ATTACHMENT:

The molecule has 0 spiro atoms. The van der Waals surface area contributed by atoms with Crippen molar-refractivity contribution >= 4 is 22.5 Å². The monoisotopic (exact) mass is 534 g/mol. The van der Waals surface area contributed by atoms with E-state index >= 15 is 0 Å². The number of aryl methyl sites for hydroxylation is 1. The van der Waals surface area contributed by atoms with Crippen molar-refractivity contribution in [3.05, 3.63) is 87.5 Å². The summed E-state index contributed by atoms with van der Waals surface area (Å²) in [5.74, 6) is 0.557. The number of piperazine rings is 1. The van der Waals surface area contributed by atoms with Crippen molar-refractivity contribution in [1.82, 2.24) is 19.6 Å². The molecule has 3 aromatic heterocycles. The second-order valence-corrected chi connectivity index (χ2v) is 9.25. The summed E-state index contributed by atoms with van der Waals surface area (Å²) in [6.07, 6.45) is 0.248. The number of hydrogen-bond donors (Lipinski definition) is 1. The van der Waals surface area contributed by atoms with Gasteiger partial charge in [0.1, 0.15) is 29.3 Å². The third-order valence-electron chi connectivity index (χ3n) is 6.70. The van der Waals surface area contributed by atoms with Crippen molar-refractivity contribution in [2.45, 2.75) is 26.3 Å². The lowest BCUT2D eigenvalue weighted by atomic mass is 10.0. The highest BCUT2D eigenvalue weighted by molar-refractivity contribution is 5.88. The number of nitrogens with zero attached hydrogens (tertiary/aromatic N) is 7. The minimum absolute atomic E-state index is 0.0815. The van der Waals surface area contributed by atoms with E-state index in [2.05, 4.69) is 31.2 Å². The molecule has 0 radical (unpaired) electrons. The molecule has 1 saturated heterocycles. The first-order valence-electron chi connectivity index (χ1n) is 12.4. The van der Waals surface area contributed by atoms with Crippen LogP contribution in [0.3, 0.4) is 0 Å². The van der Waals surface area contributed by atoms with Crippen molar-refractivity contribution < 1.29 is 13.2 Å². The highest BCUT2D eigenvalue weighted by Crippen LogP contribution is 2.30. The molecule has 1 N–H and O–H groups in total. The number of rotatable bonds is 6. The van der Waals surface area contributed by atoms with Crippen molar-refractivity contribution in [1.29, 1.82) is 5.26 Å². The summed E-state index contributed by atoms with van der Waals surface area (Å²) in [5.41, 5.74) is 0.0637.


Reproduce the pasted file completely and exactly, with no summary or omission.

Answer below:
The molecule has 0 spiro atoms. The van der Waals surface area contributed by atoms with Crippen molar-refractivity contribution >= 4 is 22.5 Å². The monoisotopic (exact) mass is 534 g/mol. The van der Waals surface area contributed by atoms with E-state index >= 15 is 0 Å². The number of aryl methyl sites for hydroxylation is 1. The van der Waals surface area contributed by atoms with Crippen molar-refractivity contribution in [3.05, 3.63) is 87.5 Å². The summed E-state index contributed by atoms with van der Waals surface area (Å²) in [5.74, 6) is 0.557. The number of piperazine rings is 1. The van der Waals surface area contributed by atoms with Crippen molar-refractivity contribution in [1.82, 2.24) is 19.6 Å². The molecule has 3 aromatic heterocycles. The second-order valence-corrected chi connectivity index (χ2v) is 9.25. The summed E-state index contributed by atoms with van der Waals surface area (Å²) in [6.07, 6.45) is 0.248. The number of hydrogen-bond donors (Lipinski definition) is 1. The van der Waals surface area contributed by atoms with Gasteiger partial charge in [0.1, 0.15) is 29.3 Å². The third-order valence-electron chi connectivity index (χ3n) is 6.70. The van der Waals surface area contributed by atoms with Crippen molar-refractivity contribution in [2.45, 2.75) is 26.3 Å². The lowest BCUT2D eigenvalue weighted by atomic mass is 10.0. The highest BCUT2D eigenvalue weighted by molar-refractivity contribution is 5.88. The number of nitrogens with zero attached hydrogens (tertiary/aromatic N) is 7. The minimum absolute atomic E-state index is 0.0815. The van der Waals surface area contributed by atoms with E-state index in [2.05, 4.69) is 31.2 Å². The molecule has 0 radical (unpaired) electrons. The molecule has 1 saturated heterocycles. The first-order valence-electron chi connectivity index (χ1n) is 12.4. The van der Waals surface area contributed by atoms with Crippen LogP contribution in [0.3, 0.4) is 0 Å². The van der Waals surface area contributed by atoms with Crippen molar-refractivity contribution < 1.29 is 13.2 Å². The highest BCUT2D eigenvalue weighted by Crippen LogP contribution is 2.30. The molecule has 1 N–H and O–H groups in total. The number of rotatable bonds is 6. The van der Waals surface area contributed by atoms with Crippen molar-refractivity contribution in [1.29, 1.82) is 5.26 Å². The summed E-state index contributed by atoms with van der Waals surface area (Å²) in [5.41, 5.74) is 0.0637.